Saturday, April 30, 2016

30th April

St.Dogmael's Church, Mynachlogddu
 © Copyright 
ceridwen and licensed for reuse under this Creative Commons Licence.
The only reason you see this photo is that this little, I think redundant church in the Prescelis is in a rounded enclosure, which in my terms denotes a Celtic start in life, especially as it can be found in the rich landscape of the prehistoric past.  Dedicated to St.Dogmael (d.500 or early 6th Century).
See; The Book of Welsh Saints.


As it is tulip time this beautiful example would have cost you the price of a house in the 17th century, there were only 12 bulbs at the time.  And if you want to see tulips in all their splendour, 27 thousand bulbs planted this year at Pashley Manor in Sussex.  They actually dig up all the bulbs after one planting and distribute them to charities and then start afresh the next year!

As the family is coming this weekend, my time on the computer will be restricted, which is no bad thing.  Shocked by the trivia of antisemitism on the media at the moment, when other parts of the world are in such dire straits.  Cross at The Guardian for doing a feature on "The Wild" how can it continue to be wild if it is publicised for people to go and tramp it into the ground - or am I being mean?  And so to a poem, for a bird that is fast disappearing, though I have learnt that there are at least two barn owls and the tawny owl in the village.

Cuckoos by Andrew Young

When Coltsfoot withers and begins to wear
Long silver locks instead of golden hair,
And fat red catkins from black poplars fall
And on the ground like caterpillars crawl,
And bracken lifts up slender arms and wrists
And stretches them, unfolding sleepy fists,
The cuckoo in a few well-chosen words
Tell they give Easter eggs to the small birds

10 comments:

  1. Thelma am very interested in your top photo of the inlet because it looks to me that on the right hand side there is perhaps part of an ancient Dolmen. What I am referring to is a large flat stone supported by an upright. Do you have the rest of the photograph ?

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    1. Hi Heron, Yes it is, called Coetan Arthur, hidden amongst the rocks on St.Davids Head. I have to reduce the photos in the header and can never quite capture the whole photo. Think because there were Irish raiders/immigrants to the Pembrokeshire coast that these cromlechs are very similar to Irish ones. Anyway I have put the photo above.

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    2. Ha'h I was right it is a dolmen - thank you Thelma!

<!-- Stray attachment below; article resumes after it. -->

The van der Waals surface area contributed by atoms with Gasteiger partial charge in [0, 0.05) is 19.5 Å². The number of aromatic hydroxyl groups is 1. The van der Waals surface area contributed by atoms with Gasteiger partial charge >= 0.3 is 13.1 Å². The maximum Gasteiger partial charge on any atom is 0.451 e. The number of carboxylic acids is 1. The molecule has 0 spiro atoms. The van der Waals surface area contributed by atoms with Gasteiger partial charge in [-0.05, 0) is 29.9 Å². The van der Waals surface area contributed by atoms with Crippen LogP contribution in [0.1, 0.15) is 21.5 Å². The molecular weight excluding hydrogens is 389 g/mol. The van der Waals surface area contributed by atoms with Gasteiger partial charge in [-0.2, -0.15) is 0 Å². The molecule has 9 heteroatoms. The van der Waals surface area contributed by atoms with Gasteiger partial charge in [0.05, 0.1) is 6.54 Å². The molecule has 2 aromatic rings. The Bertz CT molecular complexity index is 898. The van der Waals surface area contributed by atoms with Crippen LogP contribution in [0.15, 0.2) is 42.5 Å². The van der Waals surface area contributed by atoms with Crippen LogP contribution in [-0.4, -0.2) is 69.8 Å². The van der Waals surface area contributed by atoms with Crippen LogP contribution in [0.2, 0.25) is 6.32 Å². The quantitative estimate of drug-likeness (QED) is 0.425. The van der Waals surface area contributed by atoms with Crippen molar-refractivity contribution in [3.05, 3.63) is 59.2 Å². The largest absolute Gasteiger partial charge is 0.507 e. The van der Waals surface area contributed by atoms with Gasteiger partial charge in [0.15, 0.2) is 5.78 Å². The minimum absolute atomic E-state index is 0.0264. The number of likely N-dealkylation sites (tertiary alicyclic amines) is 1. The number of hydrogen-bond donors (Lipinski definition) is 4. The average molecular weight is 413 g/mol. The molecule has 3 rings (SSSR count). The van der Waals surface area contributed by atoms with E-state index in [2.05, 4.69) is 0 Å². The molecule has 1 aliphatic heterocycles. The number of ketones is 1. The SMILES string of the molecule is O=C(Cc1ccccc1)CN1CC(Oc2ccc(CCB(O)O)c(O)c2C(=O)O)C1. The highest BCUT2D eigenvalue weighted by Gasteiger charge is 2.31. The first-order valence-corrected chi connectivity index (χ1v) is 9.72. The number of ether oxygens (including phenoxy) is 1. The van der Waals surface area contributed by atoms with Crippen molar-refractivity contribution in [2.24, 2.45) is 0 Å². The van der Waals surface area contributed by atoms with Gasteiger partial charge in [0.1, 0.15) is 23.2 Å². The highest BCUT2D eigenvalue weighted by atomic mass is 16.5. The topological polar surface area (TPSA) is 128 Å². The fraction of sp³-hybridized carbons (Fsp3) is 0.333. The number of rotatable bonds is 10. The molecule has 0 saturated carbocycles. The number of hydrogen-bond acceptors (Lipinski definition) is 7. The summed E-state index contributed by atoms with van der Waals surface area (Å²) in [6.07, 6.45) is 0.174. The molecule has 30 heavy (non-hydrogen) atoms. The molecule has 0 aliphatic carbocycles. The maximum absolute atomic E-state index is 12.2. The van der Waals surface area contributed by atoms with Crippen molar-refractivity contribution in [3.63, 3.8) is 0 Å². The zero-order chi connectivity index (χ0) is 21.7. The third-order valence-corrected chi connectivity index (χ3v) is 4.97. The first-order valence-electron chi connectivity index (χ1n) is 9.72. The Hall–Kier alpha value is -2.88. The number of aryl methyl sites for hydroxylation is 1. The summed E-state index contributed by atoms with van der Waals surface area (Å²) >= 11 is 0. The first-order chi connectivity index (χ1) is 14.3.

In the days that the dolmens were constructed there was much to-ing and fro-ing of the Celtic people between the two islands. In fact historians can actually pin point the many ancient settlements of the Cymru throughout Ireland. The surname Walsh a derivative of 'welsh' is one of the names that springs to mind, there are many others too. So perhaps best not to refer to them as raiders or immigrants perhaps migrants would suffice ?

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    3. Nice call, Heron. It would be interesting to make a world tour of dolmens, sitting quietly in them or next to and feeling the energy around them.

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    4. Morning Toni, perhaps you should start with the Pembrokeshire coast of Wales, the cromlechs litter the high places, one of the most beautiful is Garn Wynda.. I will put next to Coetan Arthur....

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  2. Well perhaps migrants Heron, I have always thought that because these cromlech are facing out to sea, is that their occupants are homesick for Ireland... You will find these cromlechs along this stretch of the coast, slightly hidden amongst the rocks.

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  3. Ha' ha'ha' Thelma I very much doubt that the Neolithic constructors of these graves were homesick for anywhere at all actually.
    The reason why you find so many near the coasts is because they were probably seen like the hill tops as being spiritually important places. There predecessors the Paleolithic people were the lake shore and coastal dwellers, were the earliest migrants to the island that we now call Ireland and believed to be only summer visitors too.
    The national names that we know today did not exist six thousand years ago, so we cannot classify those people as belonging to any particular country.

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    1. Well I like to keep the idea of 'homesickness'. Also, of course, the high land is where everyone lived in the Bronze Age, and perhaps when buried they just wanted to be nearer the stars.

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  4. I'd love to seat on those stones so interesting....Thank you Thelma.

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    1. It is a lovely part of the country Ana, especially the small city of St.David.

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